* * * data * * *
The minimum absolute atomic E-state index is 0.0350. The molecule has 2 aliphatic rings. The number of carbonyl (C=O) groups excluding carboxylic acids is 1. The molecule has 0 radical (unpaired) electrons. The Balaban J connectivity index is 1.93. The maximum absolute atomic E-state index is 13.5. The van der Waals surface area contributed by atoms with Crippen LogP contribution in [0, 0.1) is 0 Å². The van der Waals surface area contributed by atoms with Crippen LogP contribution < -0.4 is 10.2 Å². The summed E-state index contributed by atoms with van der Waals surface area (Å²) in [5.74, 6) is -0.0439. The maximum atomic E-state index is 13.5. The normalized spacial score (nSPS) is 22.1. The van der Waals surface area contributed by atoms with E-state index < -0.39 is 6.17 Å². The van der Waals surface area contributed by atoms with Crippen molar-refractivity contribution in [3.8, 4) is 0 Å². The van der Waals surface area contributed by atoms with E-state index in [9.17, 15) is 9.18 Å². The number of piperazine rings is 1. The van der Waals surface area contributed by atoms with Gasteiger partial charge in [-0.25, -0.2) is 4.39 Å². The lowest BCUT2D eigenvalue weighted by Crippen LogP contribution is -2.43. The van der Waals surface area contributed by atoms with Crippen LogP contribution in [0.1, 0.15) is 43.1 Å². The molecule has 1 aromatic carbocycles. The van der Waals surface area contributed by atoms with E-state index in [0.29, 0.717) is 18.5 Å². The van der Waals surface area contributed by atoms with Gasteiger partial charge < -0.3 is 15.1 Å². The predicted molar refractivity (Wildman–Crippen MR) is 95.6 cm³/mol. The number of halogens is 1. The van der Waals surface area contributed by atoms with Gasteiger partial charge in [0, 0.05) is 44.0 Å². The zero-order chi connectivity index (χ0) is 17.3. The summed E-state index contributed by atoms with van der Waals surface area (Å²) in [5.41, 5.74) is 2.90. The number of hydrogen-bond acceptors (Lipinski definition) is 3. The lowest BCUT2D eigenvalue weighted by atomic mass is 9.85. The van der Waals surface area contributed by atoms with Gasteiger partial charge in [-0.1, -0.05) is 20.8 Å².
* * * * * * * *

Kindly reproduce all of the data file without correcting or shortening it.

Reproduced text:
The minimum absolute atomic E-state index is 0.0350. The molecule has 2 aliphatic rings. The number of carbonyl (C=O) groups excluding carboxylic acids is 1. The molecule has 0 radical (unpaired) electrons. The Balaban J connectivity index is 1.93. The maximum absolute atomic E-state index is 13.5. The van der Waals surface area contributed by atoms with Crippen LogP contribution in [0, 0.1) is 0 Å². The van der Waals surface area contributed by atoms with Crippen LogP contribution < -0.4 is 10.2 Å². The summed E-state index contributed by atoms with van der Waals surface area (Å²) in [5.74, 6) is -0.0439. The maximum atomic E-state index is 13.5. The normalized spacial score (nSPS) is 22.1. The van der Waals surface area contributed by atoms with E-state index < -0.39 is 6.17 Å². The van der Waals surface area contributed by atoms with Crippen molar-refractivity contribution in [3.8, 4) is 0 Å². The van der Waals surface area contributed by atoms with E-state index in [9.17, 15) is 9.18 Å². The number of piperazine rings is 1. The van der Waals surface area contributed by atoms with Gasteiger partial charge in [-0.25, -0.2) is 4.39 Å². The lowest BCUT2D eigenvalue weighted by Crippen LogP contribution is -2.43. The van der Waals surface area contributed by atoms with Crippen LogP contribution in [0.1, 0.15) is 43.1 Å². The molecule has 1 aromatic carbocycles. The van der Waals surface area contributed by atoms with E-state index in [0.29, 0.717) is 18.5 Å². The van der Waals surface area contributed by atoms with Gasteiger partial charge < -0.3 is 15.1 Å². The predicted molar refractivity (Wildman–Crippen MR) is 95.6 cm³/mol. The number of halogens is 1. The van der Waals surface area contributed by atoms with Gasteiger partial charge in [0, 0.05) is 44.0 Å². The zero-order chi connectivity index (χ0) is 17.3. The summed E-state index contributed by atoms with van der Waals surface area (Å²) in [5.41, 5.74) is 2.90. The number of hydrogen-bond acceptors (Lipinski definition) is 3. The lowest BCUT2D eigenvalue weighted by atomic mass is 9.85. The van der Waals surface area contributed by atoms with Gasteiger partial charge in [-0.1, -0.05) is 20.8 Å².